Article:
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Developing Crime Predictive Models and Evaluating the Utility of Prediction Outputs Amongst Crime Prevention Practitioners

University of Essex - Department of Psychology

Qualification Type: PhD
Location: Colchester
Funding for: UK Students, EU Students, International Students
Funding amount: £15,009 plus a full Home/EU fee waiver or equivalent fee discount for overseas students
Hours: Full Time
Placed On: 13th February 2020
Closes: 31st March 2020

Funding: A full Home/EU fee waiver or equivalent fee discount for overseas students  (£5,103 in 2020-21) (further fee details - international students will need to pay the balance of their fees) plus a doctoral stipend equivalent to the RCUK Minimum Doctoral Stipend (£15,009 in 2019-20, stipend for 2020-21 tbc).

Application deadline: Tuesday 31 March 2020

Start date: October 2020

Duration: 3 years (full time)

Location: Colchester Campus

Based inDepartment of Psychology (in collaboration with Department of Mathematical Sciences)


The aim of this cross-disciplinary PhD is to better inform and improve the decision-making capacity of police officers so that we can prevent crime and speed up police interventions.

We will develop machine learning models predicting in which environmental settings crimes are more likely to take place in order to improve the effectiveness of police interventions and the well-being of the population.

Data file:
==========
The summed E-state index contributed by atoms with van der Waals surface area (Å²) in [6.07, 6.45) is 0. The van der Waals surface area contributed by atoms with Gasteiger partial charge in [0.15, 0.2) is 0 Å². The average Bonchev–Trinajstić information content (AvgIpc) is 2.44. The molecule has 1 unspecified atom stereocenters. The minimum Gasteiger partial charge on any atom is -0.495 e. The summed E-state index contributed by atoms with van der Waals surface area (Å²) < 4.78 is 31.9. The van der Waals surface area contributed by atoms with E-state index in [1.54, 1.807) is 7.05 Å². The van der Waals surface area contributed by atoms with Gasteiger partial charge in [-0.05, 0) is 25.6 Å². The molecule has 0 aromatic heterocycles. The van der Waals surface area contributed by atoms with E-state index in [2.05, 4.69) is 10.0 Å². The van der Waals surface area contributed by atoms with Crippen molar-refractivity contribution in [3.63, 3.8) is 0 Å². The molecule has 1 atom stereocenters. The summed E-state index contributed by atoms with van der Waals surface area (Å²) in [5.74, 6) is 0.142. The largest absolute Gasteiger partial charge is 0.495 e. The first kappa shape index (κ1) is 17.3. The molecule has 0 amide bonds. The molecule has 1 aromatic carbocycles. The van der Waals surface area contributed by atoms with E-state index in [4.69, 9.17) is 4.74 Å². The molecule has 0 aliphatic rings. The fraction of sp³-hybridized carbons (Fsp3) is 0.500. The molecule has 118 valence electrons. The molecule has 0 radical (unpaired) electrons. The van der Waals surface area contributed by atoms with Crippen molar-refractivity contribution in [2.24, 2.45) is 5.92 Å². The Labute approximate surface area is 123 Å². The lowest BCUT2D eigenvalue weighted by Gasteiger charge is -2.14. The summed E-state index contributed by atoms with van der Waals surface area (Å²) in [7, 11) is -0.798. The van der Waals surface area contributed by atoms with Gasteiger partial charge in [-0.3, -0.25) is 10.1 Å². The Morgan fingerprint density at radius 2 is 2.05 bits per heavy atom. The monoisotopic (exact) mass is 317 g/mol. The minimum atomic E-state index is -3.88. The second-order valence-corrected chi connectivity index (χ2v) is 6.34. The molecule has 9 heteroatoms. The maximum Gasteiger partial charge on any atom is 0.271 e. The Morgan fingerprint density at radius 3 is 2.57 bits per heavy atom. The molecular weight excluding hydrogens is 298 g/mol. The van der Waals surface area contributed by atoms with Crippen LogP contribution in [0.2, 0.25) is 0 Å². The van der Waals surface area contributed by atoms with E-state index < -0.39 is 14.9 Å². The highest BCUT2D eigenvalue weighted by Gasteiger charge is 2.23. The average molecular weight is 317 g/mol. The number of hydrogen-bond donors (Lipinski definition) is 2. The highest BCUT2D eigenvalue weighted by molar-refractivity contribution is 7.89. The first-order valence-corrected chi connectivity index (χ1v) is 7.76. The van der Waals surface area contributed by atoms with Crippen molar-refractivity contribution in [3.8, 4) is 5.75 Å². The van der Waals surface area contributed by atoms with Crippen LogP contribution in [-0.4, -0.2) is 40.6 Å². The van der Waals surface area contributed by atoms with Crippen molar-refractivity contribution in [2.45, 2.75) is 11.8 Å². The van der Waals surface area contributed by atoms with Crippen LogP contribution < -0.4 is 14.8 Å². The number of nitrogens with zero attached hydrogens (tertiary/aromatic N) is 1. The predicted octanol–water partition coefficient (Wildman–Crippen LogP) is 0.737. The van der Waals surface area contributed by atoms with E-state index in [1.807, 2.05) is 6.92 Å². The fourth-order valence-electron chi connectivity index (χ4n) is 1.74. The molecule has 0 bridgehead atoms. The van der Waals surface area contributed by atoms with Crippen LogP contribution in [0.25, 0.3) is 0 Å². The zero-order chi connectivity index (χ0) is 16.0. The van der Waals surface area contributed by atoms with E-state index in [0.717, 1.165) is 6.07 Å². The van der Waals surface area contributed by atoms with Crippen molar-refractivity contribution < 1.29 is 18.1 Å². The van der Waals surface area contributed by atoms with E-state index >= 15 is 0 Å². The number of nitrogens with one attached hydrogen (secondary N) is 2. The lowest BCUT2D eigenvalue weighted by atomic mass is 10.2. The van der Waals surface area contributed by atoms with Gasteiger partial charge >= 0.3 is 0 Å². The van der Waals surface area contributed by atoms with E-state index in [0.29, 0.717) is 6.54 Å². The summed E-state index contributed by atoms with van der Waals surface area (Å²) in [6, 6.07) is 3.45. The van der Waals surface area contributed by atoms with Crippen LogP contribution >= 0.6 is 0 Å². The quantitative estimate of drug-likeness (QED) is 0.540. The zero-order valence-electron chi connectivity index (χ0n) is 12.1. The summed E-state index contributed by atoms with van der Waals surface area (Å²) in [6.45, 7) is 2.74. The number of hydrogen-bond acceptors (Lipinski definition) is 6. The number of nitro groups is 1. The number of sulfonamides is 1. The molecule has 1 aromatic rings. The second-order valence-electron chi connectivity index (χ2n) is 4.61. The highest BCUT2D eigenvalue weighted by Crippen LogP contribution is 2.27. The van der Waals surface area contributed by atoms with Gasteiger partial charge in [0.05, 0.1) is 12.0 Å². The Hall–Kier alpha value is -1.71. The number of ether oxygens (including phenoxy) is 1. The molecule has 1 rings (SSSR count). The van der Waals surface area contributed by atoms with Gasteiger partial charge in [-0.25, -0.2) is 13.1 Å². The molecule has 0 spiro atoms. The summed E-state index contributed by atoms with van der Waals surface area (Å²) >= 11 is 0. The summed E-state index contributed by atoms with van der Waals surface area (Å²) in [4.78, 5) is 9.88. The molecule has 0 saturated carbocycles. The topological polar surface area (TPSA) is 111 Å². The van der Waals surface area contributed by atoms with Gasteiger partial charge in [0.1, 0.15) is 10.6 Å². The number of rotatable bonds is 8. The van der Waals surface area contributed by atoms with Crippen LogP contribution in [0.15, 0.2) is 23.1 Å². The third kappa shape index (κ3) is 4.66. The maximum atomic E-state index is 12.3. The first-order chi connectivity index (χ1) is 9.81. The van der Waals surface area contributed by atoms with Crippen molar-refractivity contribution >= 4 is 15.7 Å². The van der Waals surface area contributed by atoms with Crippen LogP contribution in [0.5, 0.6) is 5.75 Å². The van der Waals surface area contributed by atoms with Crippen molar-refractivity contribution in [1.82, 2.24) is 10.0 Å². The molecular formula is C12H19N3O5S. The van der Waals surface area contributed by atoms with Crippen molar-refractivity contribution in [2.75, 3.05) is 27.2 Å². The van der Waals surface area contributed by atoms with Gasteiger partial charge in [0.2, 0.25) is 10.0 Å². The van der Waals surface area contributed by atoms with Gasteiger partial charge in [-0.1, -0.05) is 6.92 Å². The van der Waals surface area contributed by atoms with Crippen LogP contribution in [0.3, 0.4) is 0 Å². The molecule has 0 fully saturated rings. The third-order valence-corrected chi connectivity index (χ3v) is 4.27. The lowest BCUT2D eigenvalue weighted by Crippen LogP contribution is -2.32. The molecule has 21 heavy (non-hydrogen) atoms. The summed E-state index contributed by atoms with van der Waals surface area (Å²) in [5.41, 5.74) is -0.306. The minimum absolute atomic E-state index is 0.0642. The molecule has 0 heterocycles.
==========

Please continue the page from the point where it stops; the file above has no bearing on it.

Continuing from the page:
The project

The project will span two stages, both involving psychology and data science in a real and in-depth collaboration.

First, the project will involve developing a series of predictive models based on a wide range of crime data held by police as well as environmental factors (e.g. population density, deprivation index, amenities etc.). The predictive models will be based on past data provided by the Essex Police and will help to identify hotspots where crimes are more likely to happen so that resourcing can be allocated more effectively to reduce crime rate and target police interventions.

A series of psychological experiments will then examine the extent to which different predictive models are accurate and can improve staff resource allocation in game-like simulations with human participants.

In a second phase, we will focus on maximising decision quality and measuring and curbing particular cognitive and social biases expected to occur when practitioners rely on algorithms probabilities.

We will focus on the cognitive trend bias (e.g., increasing probabilities are seen as even more certain), the cognitive over-reliance on extreme probabilities (e.g., one can fail to consider a 20% chance of no event when there is an 80% probability of a crime taking place) using the same resource allocation game as before.

We will also consider the social consequence of using the algorithms for specific communities using a stop and search decision task.


Dr Marie Juanchich – Lead Supervisor

Dr Hongsheng Dai – Co-Supervisor

How to apply  

You can apply for this postgraduate research opportunity online.

Please include your CV, a cover letter, and transcripts of UG and Masters degrees in your application.

If you are an international applicant who will require a Tier 4 visa please also include a personal statement in your application.

The University has moved to requiring only one reference for PhD applications and these can be received after a conditional offer has been made so the absence of these will not hold up the recruitment process.

Find out more about this studentship and information on how to apply on our website.

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